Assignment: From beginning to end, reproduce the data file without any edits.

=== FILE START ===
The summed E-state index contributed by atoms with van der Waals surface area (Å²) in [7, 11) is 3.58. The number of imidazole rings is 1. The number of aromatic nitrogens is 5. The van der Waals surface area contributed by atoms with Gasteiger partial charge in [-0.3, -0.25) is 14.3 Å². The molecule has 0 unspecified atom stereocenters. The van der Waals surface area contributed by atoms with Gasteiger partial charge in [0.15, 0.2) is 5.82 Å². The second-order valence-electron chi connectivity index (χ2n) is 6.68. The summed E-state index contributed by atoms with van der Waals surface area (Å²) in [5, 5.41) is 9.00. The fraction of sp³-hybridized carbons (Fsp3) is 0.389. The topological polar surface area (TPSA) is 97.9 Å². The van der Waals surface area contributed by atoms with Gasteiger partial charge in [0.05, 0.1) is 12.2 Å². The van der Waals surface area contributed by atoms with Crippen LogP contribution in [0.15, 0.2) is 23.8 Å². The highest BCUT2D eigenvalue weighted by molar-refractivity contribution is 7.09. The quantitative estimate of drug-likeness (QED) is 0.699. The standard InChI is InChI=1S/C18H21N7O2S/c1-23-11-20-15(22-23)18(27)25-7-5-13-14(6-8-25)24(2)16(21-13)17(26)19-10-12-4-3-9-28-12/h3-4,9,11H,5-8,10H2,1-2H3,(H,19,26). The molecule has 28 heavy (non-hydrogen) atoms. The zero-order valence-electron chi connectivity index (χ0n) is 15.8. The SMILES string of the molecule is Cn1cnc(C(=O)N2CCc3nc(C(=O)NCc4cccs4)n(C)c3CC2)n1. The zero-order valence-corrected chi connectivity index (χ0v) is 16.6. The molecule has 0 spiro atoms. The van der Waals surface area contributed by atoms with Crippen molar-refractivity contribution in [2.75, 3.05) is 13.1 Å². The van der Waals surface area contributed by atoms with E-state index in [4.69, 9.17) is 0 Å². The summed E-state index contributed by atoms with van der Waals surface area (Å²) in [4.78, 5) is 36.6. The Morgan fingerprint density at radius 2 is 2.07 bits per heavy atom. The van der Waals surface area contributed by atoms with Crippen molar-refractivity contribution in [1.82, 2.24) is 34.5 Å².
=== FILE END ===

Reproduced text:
The summed E-state index contributed by atoms with van der Waals surface area (Å²) in [7, 11) is 3.58. The number of imidazole rings is 1. The number of aromatic nitrogens is 5. The van der Waals surface area contributed by atoms with Gasteiger partial charge in [-0.3, -0.25) is 14.3 Å². The molecule has 0 unspecified atom stereocenters. The van der Waals surface area contributed by atoms with Gasteiger partial charge in [0.15, 0.2) is 5.82 Å². The second-order valence-electron chi connectivity index (χ2n) is 6.68. The summed E-state index contributed by atoms with van der Waals surface area (Å²) in [5, 5.41) is 9.00. The fraction of sp³-hybridized carbons (Fsp3) is 0.389. The topological polar surface area (TPSA) is 97.9 Å². The van der Waals surface area contributed by atoms with Gasteiger partial charge in [0.05, 0.1) is 12.2 Å². The van der Waals surface area contributed by atoms with Crippen LogP contribution in [0.15, 0.2) is 23.8 Å². The highest BCUT2D eigenvalue weighted by molar-refractivity contribution is 7.09. The quantitative estimate of drug-likeness (QED) is 0.699. The standard InChI is InChI=1S/C18H21N7O2S/c1-23-11-20-15(22-23)18(27)25-7-5-13-14(6-8-25)24(2)16(21-13)17(26)19-10-12-4-3-9-28-12/h3-4,9,11H,5-8,10H2,1-2H3,(H,19,26). The molecule has 28 heavy (non-hydrogen) atoms. The zero-order valence-electron chi connectivity index (χ0n) is 15.8. The SMILES string of the molecule is Cn1cnc(C(=O)N2CCc3nc(C(=O)NCc4cccs4)n(C)c3CC2)n1. The zero-order valence-corrected chi connectivity index (χ0v) is 16.6. The molecule has 0 spiro atoms. The van der Waals surface area contributed by atoms with Crippen molar-refractivity contribution in [2.75, 3.05) is 13.1 Å². The van der Waals surface area contributed by atoms with E-state index in [4.69, 9.17) is 0 Å². The summed E-state index contributed by atoms with van der Waals surface area (Å²) in [4.78, 5) is 36.6. The Morgan fingerprint density at radius 2 is 2.07 bits per heavy atom. The van der Waals surface area contributed by atoms with Crippen molar-refractivity contribution in [1.82, 2.24) is 34.5 Å².